Re: planscan: Computing optimal directions for performing a plane scan

From: Greg Roberts via Seesat-l <>
Date: Sun, 14 Feb 2016 22:44:06 +0200
Evening all

Many thanks Cees for the software you wrote for doing a plane scan.
It looks very interesting and detailed and I will have a better look at
it tomorrow but several points come to mind which I think I need
some clarification. I plan to try it after I do a little shuffling of your
data to fit the formatting used by my system but that is a trivial
matter and I can use about 80% of your output ( although I do
not use RA/Dec for the scan - but its ideal for when I need to measure
an image where I need the RA/Dec of approximate centre of field
of view - I currently have to write this down whenever a satellite
is seen as the CoSatrack program displays RA/Dec/azimuth and

The program scan appears to start at a time specified by the observer
and one needs to specify the satellite altitude and the program then
predicts for maximum brightness. Now when I do plane scans for
the KH-11 satellites I often only have a partial pass due to shadow
entry - how is this avoided in your program ? i.e there is no sense
in doing a plane scan on a point inside the earths shadow. The second
point is the altitude is required. Now if I do a plane scan on a Molniya
type orbit I have an altitude range of something like (say) 800 km to
12000 km - how is this problem overcome and what altitude should
one use ?

You are correct in that my CoSatrak system tracks using an ascii listing
of time, azimuth and elevation at a determined interval-usually 30
seconds. The software driving the system then does interpolation between
these points to more or less give a smooth track instead of stepping
every defined time. When near culmination on a reasonably high
elevation pass the azimuth can change quite rapidly so stepping might
cause ones field centre to "be off".

The program - actually two - that I use were written for me about 15
years ago by Thierry Marais and run in DOS - my CoSaTrak system runs
under Dos because one cannot have the interrupts etc  caused by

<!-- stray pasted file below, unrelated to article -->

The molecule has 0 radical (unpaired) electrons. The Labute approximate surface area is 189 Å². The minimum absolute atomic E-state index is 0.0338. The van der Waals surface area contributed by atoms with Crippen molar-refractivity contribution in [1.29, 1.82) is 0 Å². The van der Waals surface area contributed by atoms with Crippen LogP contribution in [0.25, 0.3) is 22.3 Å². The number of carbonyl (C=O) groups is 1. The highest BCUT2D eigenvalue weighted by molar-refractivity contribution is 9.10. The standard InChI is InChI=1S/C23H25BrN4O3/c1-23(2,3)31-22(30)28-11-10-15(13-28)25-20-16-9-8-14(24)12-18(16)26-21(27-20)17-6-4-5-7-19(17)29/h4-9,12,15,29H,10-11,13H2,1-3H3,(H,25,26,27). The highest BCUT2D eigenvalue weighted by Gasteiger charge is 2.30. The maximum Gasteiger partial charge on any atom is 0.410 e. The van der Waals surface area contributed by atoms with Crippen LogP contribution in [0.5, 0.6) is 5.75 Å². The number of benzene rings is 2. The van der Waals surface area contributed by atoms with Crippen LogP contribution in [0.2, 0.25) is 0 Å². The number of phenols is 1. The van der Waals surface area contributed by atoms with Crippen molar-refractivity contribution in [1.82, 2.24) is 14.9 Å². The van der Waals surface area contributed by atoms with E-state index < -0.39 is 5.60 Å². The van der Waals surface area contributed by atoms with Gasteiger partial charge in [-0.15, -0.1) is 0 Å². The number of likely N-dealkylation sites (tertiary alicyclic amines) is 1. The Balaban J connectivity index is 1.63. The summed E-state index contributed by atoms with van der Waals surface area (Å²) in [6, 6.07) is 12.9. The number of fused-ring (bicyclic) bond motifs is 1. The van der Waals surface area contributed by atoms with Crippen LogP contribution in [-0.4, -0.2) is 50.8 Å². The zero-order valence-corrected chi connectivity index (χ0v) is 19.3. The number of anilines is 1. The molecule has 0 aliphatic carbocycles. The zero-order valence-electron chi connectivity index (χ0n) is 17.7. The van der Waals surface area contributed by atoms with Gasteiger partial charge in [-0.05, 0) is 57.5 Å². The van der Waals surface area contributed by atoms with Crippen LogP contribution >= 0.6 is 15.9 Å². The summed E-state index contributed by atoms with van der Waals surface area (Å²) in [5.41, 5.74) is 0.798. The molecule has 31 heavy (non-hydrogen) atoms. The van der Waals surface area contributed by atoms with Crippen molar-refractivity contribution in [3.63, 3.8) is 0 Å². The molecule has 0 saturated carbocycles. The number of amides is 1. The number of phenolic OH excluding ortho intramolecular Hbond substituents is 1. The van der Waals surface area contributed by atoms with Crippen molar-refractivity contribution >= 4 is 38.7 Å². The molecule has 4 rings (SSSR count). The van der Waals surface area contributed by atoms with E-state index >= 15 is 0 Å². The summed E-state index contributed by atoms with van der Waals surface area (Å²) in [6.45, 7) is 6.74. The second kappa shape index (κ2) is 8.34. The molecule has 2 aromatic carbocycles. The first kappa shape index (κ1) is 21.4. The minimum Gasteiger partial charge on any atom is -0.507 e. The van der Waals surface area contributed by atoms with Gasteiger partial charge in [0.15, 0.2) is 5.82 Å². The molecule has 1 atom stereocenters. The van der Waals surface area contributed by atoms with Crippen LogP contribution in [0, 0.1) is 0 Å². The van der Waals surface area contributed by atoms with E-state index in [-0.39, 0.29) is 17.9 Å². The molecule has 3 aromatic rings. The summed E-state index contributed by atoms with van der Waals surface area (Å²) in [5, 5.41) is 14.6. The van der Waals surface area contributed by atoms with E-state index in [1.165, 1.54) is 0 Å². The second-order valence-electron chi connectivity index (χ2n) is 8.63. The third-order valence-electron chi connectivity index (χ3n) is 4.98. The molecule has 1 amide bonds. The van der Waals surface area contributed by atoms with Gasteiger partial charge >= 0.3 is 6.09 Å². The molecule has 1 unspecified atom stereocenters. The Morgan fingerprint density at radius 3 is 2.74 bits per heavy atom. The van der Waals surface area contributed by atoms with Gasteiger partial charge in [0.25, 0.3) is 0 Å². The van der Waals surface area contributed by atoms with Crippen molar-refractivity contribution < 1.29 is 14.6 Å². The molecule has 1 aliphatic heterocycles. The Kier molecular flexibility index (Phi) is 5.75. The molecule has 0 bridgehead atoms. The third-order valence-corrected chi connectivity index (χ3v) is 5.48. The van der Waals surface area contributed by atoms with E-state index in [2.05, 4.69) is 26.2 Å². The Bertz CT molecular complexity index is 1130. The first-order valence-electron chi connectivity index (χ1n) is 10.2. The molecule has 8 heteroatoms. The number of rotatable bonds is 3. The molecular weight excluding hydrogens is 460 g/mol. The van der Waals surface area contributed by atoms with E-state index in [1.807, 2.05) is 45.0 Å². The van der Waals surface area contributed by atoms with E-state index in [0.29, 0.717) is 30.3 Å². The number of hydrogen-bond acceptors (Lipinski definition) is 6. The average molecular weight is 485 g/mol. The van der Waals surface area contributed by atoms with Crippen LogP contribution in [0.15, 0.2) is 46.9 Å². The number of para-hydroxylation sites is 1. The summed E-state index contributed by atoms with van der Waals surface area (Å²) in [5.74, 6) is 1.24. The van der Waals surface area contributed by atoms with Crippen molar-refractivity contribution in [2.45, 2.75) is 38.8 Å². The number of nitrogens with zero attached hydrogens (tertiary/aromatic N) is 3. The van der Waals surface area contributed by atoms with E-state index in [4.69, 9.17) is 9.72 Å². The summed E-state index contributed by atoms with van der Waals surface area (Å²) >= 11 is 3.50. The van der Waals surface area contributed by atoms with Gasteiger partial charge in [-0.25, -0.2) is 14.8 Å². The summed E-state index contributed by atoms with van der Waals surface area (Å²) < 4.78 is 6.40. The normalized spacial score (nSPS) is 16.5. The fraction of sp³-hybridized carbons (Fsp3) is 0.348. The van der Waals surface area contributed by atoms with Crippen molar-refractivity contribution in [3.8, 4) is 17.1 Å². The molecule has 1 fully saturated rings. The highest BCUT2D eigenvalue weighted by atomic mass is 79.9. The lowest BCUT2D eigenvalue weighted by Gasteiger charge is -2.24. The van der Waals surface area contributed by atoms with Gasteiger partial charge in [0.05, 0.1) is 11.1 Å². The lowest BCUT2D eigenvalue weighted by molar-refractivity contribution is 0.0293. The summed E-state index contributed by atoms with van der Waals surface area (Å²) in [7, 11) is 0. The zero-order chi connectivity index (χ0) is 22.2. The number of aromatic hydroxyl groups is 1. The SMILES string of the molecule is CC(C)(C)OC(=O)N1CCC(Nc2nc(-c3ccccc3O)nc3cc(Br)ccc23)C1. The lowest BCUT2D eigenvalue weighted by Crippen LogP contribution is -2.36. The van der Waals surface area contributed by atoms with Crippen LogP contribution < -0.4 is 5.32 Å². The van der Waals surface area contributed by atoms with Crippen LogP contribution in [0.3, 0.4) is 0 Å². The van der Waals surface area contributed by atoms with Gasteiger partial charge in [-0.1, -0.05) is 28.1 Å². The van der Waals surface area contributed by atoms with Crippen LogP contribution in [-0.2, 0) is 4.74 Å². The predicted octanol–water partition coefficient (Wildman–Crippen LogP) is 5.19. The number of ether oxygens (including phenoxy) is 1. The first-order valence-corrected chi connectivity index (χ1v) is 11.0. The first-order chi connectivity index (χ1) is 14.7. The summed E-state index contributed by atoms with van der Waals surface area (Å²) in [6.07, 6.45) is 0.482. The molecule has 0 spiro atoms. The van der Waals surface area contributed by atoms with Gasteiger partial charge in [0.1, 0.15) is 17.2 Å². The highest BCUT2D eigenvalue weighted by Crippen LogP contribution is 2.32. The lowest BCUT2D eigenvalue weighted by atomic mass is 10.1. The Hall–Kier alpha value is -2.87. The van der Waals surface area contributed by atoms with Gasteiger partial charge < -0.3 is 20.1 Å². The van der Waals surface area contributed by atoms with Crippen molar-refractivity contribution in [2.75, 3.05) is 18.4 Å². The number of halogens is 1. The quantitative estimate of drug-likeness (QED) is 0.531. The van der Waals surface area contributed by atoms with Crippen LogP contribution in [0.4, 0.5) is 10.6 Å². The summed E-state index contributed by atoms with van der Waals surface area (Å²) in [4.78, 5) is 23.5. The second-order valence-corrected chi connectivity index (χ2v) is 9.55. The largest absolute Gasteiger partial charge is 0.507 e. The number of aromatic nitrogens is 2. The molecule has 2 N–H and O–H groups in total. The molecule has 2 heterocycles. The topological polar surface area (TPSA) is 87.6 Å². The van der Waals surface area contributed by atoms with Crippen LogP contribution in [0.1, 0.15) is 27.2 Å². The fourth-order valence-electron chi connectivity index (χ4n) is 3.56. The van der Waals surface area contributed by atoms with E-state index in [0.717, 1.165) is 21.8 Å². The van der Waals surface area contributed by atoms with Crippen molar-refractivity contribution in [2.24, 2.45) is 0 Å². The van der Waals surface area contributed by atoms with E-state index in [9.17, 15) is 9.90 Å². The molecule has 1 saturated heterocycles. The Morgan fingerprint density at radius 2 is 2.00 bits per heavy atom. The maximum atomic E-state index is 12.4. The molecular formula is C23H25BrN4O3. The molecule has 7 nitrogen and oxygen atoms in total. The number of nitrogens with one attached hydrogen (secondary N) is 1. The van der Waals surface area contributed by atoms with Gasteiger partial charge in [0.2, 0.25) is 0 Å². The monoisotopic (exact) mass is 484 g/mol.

Windows to the operation of the computer which could cause the
program to loose counts when moving from one position to another.

Thierry is still around - I last had contact with him about two-three
years ago but from what I recall he had lost the code he wrote :-((

Anyway the software first produces a table of date, time, satellite
x,y,z coordinates, followed by azimuth, elevation and height above
the earths shadow and can cover two-three days. I select a time and
position where the satellite is at a reasonable azimuth and elevation
and clear of the earths shadow. I do not go too close to the shadow
entry point in case the satellite has done a change and perhaps
dropped its altitude above my location. I also try and avoid a position
that is too high - say above 60 degrees elevation, as this can cause
problems with the movement of the scope. This position chosen
agrees with the predicted details for the element set used, even if
the satellite is no longer at that position in the orbit plane. The second
part of the program then takes this position as the "pivot" point and
I start the computation of the plane scan say an hour earlier for a
total plane scan of say three hours. Obviously on a low altitude
satellite one will not have a plane scan lasting three hours with the
satellite above the horizon for the satellites I plane scan. I simply
delete the entries that are below say 5 degrees elevation, so I scan
on a specific point that I know should be reasonably clear of the
earths shadow and this works very well and if the satellite is bright
enough has never failed to work. The software also has provision for
defining the field of view and reading an element database and listing
all satellites and their track angle as they cross the field of view for
the position currently being looked at. I do not use this as there is a
limit on how many satellites it will show , so unless I remove all the
junk and only leave the brighter satellites I will soon run out of the
satellites that can be shown - Ive forgotten how many it is - besides
I am too busy watching the images taken and noting which frames
show satellites to make a note of which satellite it is.

So that is the story. When I had an SLT mount a few years ago I was
experimenting with the freeware program RTGUI by Robert Sheaffer
available at If my failing memory is still okay it can
control most GOTO telescopes using an ascii table of positions of
such objects as comets,asteroids and neo for example and I think
it could do satellites also. This was a few years ago and the program
has been further improved so who knows what its capabilities are
now with regard to satellite tracking, so this is something worth looking

Hope this helps

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Received on Sun Feb 14 2016 - 14:45:06 UTC

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